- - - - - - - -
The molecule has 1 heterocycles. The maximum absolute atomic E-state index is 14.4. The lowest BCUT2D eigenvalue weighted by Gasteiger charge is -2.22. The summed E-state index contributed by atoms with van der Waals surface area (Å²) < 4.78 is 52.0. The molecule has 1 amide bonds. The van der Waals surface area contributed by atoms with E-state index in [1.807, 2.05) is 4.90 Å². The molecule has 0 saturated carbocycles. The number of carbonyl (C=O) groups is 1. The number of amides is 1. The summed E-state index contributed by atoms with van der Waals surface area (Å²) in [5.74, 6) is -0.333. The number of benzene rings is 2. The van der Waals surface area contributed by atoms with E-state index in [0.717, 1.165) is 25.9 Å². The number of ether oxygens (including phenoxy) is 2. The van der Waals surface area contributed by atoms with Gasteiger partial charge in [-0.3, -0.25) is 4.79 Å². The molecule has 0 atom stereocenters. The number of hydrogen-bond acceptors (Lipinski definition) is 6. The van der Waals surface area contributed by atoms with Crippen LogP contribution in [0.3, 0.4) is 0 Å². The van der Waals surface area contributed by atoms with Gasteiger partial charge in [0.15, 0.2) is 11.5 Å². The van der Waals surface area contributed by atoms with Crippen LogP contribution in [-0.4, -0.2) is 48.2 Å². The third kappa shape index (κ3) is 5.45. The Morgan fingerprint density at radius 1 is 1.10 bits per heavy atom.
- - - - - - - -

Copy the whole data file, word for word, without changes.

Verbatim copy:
The molecule has 1 heterocycles. The maximum absolute atomic E-state index is 14.4. The lowest BCUT2D eigenvalue weighted by Gasteiger charge is -2.22. The summed E-state index contributed by atoms with van der Waals surface area (Å²) < 4.78 is 52.0. The molecule has 1 amide bonds. The van der Waals surface area contributed by atoms with E-state index in [1.807, 2.05) is 4.90 Å². The molecule has 0 saturated carbocycles. The number of carbonyl (C=O) groups is 1. The number of amides is 1. The summed E-state index contributed by atoms with van der Waals surface area (Å²) in [5.74, 6) is -0.333. The number of benzene rings is 2. The van der Waals surface area contributed by atoms with E-state index in [0.717, 1.165) is 25.9 Å². The number of ether oxygens (including phenoxy) is 2. The van der Waals surface area contributed by atoms with Gasteiger partial charge in [-0.3, -0.25) is 4.79 Å². The molecule has 0 atom stereocenters. The number of hydrogen-bond acceptors (Lipinski definition) is 6. The van der Waals surface area contributed by atoms with Crippen LogP contribution in [0.3, 0.4) is 0 Å². The van der Waals surface area contributed by atoms with Gasteiger partial charge in [0.15, 0.2) is 11.5 Å². The van der Waals surface area contributed by atoms with Crippen LogP contribution in [-0.4, -0.2) is 48.2 Å². The third kappa shape index (κ3) is 5.45. The Morgan fingerprint density at radius 1 is 1.10 bits per heavy atom.